A modern, barn-inspired getaway on the Bogue Chitto River in Franklinton
At a Glance
Lindsay Woolf, Woolf Architecture & Interiors
Betsey Hazard, House of Hazard Interiors
Raised cross shape with A-frame entrances and river views, board and batten siding, exposed white oak beams, knotty pine floors, large Caesarstone island, hidden vent hood, tile that mimics natural materials.
In the age of nonstop cell phones and computer screens, Lacey and Richard “Dino” Watler wanted to build a getaway where they and their two children (Dean, 10, and Autumn, 9) could decompress and enjoy the outdoors. They considered a variety of ideas, including a rustic camp, a place at the beach and a river house. In 2020, Lacey found a 6½-acre pie-shaped piece of land that backs up to a wide expanse of the Bogue Chitto River in Franklinton, and with the help of architect Lindsay Woolf of Woolf Architecture & Interiors, CP Enterprises and interior designer Betsey Hazard of House of Hazard Interiors, their dream of a North Shore escape became a picture-perfect reality.
The property was ideal for the family, who enjoy outdoor activities such as ATVs and boating (Dino owns a marine service company, Lacey owns a fitness studio). The Watlers had a few clear concepts for the design of the house. The starting point was an image of a “black barn house” with board and batten siding and an A-frame roofline that Lacey found on Pinterest. The house would have to be elevated for flood protection and the couple wanted a woodsy aesthetic that would blend in with the surrounding trees. Lacey also wanted a T-shaped layout so that the bedrooms and main living space overlook the river.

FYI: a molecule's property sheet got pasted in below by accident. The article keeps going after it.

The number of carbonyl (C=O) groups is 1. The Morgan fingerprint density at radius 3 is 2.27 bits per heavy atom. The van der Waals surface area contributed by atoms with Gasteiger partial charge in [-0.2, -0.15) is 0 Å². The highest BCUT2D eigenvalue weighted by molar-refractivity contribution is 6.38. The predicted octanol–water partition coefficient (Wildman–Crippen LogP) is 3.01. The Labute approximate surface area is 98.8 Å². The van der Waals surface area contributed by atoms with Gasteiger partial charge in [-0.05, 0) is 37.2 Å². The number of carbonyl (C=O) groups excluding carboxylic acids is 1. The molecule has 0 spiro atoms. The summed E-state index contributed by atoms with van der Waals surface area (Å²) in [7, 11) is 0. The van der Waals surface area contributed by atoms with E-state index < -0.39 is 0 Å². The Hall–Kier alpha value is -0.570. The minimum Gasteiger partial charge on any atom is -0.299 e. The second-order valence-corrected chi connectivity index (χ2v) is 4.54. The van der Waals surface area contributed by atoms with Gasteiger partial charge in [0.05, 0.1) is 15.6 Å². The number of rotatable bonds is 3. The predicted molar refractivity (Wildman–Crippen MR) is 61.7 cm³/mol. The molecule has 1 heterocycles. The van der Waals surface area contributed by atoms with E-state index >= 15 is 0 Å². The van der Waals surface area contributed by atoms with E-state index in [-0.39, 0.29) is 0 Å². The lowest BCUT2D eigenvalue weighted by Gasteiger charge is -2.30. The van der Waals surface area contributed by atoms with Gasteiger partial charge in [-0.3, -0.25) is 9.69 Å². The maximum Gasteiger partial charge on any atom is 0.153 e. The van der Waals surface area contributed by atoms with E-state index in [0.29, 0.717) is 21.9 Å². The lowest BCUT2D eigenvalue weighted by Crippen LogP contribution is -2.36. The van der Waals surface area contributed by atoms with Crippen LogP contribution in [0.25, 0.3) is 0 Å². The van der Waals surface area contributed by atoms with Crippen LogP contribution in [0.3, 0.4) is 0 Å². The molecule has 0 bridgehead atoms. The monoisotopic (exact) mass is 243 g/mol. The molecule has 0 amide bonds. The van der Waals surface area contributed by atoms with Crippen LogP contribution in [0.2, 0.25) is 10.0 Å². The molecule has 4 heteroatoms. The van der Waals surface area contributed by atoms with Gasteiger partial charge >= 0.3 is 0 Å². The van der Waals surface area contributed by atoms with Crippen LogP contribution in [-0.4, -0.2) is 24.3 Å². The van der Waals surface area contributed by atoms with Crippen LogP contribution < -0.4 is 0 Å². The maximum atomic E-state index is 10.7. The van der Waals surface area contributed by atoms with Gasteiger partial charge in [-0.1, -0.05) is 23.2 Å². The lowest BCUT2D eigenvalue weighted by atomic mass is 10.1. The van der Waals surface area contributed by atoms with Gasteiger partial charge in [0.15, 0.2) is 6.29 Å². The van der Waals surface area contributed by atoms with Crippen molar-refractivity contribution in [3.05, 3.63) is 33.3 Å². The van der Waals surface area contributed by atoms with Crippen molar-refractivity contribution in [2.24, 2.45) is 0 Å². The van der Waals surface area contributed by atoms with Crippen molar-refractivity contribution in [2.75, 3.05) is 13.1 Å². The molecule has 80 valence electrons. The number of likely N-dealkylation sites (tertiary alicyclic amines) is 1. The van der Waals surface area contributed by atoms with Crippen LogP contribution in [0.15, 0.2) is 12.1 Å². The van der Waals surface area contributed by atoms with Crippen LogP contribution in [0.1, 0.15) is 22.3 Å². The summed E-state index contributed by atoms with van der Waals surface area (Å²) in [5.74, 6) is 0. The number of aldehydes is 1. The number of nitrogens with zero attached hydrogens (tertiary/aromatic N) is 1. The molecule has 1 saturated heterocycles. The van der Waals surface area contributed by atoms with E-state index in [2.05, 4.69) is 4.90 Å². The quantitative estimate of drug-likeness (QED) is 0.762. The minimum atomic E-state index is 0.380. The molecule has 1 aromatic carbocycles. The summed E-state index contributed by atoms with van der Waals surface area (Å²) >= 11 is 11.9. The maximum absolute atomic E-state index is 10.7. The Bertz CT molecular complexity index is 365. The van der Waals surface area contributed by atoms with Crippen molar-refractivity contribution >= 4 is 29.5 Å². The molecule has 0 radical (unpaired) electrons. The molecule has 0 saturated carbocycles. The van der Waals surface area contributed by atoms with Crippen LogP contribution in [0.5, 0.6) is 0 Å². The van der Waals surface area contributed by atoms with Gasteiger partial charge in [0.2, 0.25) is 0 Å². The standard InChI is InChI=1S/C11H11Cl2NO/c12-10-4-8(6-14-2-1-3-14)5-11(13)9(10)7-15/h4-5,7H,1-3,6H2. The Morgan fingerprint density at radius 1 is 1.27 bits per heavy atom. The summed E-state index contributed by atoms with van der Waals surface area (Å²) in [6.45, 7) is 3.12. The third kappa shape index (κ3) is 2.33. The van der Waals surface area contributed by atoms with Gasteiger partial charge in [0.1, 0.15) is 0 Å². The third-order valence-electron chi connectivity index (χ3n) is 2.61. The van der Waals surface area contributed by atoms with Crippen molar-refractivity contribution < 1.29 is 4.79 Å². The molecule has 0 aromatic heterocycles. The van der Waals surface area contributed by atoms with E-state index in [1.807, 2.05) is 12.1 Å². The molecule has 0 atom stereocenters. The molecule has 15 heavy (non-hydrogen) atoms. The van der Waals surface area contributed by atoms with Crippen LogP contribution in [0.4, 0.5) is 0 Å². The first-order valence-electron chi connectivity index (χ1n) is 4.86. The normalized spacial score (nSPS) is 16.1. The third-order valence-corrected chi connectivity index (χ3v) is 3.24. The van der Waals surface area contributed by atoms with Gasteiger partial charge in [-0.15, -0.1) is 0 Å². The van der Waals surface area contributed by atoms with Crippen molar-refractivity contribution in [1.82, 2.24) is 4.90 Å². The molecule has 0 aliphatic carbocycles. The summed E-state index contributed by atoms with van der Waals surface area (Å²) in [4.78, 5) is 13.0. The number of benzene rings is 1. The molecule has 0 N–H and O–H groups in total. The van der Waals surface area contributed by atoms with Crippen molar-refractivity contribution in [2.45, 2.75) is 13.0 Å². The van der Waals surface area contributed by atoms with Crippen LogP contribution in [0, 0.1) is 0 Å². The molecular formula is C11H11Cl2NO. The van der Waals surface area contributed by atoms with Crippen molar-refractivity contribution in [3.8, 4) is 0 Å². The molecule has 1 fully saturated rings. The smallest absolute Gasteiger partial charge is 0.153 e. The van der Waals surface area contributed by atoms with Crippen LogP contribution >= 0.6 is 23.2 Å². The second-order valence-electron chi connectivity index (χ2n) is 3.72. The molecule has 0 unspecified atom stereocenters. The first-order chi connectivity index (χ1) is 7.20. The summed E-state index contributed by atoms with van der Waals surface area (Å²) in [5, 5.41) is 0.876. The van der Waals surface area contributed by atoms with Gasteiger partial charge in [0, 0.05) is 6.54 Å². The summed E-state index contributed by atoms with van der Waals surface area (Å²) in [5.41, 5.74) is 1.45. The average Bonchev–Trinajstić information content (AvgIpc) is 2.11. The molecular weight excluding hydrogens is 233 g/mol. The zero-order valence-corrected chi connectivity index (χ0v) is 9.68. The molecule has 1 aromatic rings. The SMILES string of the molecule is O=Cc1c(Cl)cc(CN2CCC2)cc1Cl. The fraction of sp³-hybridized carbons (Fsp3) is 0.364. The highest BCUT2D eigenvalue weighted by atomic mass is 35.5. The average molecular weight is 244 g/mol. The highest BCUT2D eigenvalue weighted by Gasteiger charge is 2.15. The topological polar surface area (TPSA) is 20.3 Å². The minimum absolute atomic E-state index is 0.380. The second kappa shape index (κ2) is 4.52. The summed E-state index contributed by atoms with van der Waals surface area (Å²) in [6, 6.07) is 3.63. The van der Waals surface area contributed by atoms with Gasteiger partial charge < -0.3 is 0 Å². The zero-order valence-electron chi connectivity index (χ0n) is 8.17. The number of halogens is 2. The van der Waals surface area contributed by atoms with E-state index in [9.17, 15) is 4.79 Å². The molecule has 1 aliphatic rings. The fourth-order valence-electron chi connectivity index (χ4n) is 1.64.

The timbered property naturally shaped the design of the house.
“The last thing I wanted was a 30A teal house in the middle of the woods,” says Dino, who credits Lacey with “a lot of the vision” and notes that the house’s proximity to the river meant including things like floors that would stand up to kids in wet bathing suits.
Woolf built on the clients’ wishes by combing through hundreds of images online, then pulling them together to shape her drawings and to assemble mood boards that presented a cohesive picture of an architectural plan in which “every room speaks the same language.”
“It’s not every day that a client asks me to design a modern black home on six acres overlooking the Bogue Chitto River,” says Woolf.
The final design is a raised, cross-shaped river house, with a metal roof, A-frame entrances, sliding glass doors, and a deep charcoal exterior accented with natural wood. The interior, which includes four bedrooms and three baths, is lighter and brighter with white walls. But the contemporary barn inspiration is expressed with a lofty vaulted ceiling, exposed white oak beams, knotty wood floors, and shiplap planks. Darkened sliding windows blend with the color and verticality of the exterior. The solid pane sliding windows and the cable-rail at the porch both allow for unimpeded views.
Woolf kept the design both modern and timeless with clean, sleek features such as a waterfall edge Caesarstone island and a range alcove that hides the vent hood. Hazard helped select finishes and furnishings and was likewise conscious of both the setting and the clients’ preference for a classic-yet-modern spin. She sourced tiles that look like river rock for the bathroom floors and striated marble that mimics wood grain for the walls of the master shower. She also brought together a mix of furnishings, including the custom dining table, with simple lines and a neutral palette drawn from the materials used in the architecture.
The family entertains often at the house, which they’ve dubbed “The Bougie Barn.” Since the house is 16 feet above ground, there is ample space underneath for games, a fire pit, barbecuing and other leisure activities.
“We wanted something easy,” says Lacey. “The river is so relaxing.”